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Reagan v. College Protesters: Newly Released Retrospectives

The wit and wisdom of President Ronald Reagan never – ever – gets old.

Newly released and previously unknown details of how the then-Governor of California handled college protestors has been published upon the recent death of William P. Clark, a close Reagan advisor, among other things. Clark gave his testimony to the Presidential Oral History program of the Miller Center at the University of Virginia.

Steven Hayward on the Power Line blog posted some of Clark’s remarks, and here are some highlights related to Reagan v. College Protestors.

To set the stage, it was the late 1960s, and Reagan was scheduled for a meeting in Oregon on a Saturday when he got wind of student protestors upset over tuition-related issues. The students planned a rally at the state capitol in Sacramento. Reagan decided to cancel his trip north and crash the party, Clark recalled:

… it was a cold, foggy morning and he said, “Let me know when they’re out there.” I said, “Yes, Governor, we will. Are you sure you want to go out there? These people are quite angry. They were even discussing the possibility of tuition at the UC campuses.” And he said, “Oh, yes, we have to do this.”

So we could hear the shouting and the leader speaking to them from the steps of the Capitol. And he went to the north end of the building and he said, “Bill, isn’t it time that we walk on down the hall and join them?” I said, “Governor, if you insist, we will.” So we walked through the double doors to the steps where this man was carrying on, I think he was a student leader. He of course couldn’t see us approach, his back would be to us as we went out the doors, but this vast crowd suddenly spotted the Governor himself and shocked faces told the speaker that something was going on behind him.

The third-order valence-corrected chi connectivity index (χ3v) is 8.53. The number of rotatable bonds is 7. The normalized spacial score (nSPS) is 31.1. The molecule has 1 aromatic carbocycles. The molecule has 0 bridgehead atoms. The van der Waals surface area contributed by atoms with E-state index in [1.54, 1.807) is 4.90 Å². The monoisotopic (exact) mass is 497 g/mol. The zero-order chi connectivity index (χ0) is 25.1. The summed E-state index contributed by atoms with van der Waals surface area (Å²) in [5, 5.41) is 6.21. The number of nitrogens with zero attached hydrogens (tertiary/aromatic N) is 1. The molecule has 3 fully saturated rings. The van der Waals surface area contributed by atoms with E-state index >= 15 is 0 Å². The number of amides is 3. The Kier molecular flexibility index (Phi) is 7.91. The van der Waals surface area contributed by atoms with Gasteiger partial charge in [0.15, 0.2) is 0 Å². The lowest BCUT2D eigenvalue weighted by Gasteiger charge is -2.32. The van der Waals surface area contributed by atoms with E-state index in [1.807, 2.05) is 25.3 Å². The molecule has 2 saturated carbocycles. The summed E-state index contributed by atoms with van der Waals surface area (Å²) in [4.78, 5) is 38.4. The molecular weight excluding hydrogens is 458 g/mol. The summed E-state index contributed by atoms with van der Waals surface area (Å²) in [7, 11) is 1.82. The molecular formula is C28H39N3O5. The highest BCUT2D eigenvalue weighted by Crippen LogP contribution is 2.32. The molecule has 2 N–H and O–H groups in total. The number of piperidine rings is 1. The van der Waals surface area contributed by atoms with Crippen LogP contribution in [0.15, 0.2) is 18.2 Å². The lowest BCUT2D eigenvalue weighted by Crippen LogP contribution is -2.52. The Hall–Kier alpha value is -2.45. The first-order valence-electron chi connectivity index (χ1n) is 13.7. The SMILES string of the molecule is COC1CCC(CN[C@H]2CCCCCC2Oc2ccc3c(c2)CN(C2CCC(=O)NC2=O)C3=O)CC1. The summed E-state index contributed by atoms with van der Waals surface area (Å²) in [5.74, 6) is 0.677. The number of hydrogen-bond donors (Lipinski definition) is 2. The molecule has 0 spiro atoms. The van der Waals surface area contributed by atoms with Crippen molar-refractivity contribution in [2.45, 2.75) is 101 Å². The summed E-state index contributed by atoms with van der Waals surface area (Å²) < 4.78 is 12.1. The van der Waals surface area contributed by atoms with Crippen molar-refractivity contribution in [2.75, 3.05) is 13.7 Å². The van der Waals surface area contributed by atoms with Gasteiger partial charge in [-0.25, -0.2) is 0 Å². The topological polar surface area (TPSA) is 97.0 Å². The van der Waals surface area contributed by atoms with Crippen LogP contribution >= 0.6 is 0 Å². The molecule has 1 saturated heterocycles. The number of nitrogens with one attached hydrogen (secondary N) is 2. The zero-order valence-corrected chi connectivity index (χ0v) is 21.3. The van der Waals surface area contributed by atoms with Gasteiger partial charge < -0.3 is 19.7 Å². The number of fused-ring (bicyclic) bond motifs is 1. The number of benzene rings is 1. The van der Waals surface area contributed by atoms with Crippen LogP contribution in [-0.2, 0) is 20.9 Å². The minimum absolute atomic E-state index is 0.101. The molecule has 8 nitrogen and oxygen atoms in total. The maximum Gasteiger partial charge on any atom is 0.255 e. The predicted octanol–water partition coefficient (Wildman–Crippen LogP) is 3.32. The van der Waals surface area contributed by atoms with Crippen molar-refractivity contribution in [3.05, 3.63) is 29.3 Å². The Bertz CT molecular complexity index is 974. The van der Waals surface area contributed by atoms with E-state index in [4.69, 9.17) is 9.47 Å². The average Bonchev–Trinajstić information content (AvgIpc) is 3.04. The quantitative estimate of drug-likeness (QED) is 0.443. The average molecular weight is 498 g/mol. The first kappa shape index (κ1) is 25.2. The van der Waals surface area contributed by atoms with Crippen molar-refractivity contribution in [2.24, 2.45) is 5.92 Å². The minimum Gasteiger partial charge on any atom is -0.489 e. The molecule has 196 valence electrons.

He turned around and saw the Governor and in shock just handed him the mike as a matter of courtesy. He was stunned, and the Governor of course in a very few minutes had the—maybe not the group in his hand by any means, but gave a rational explanation as to different options but no decisions being made and expressed he was glad to see them this morning. He effectively won the day. …

Anyway, several of us fanned out to different campuses to explain the tuition issue. He did go aboard the campuses at several junctures. Again, he was always well received. I recall the first time we went onto the UC campus at Berkeley, he was very quiet, studying the scene and this one particular group of poorly dressed, straggly, we were not sure they were students, beards and long hair on the men and one carrying a sign, “Make love, not war.” The Governor leaned over and he said, “Bill, do you think they’re capable of either?” I didn’t answer. [laughter]

LOL. Good one, President Reagan. We miss you.

Click here to read more of Clark’s memories.

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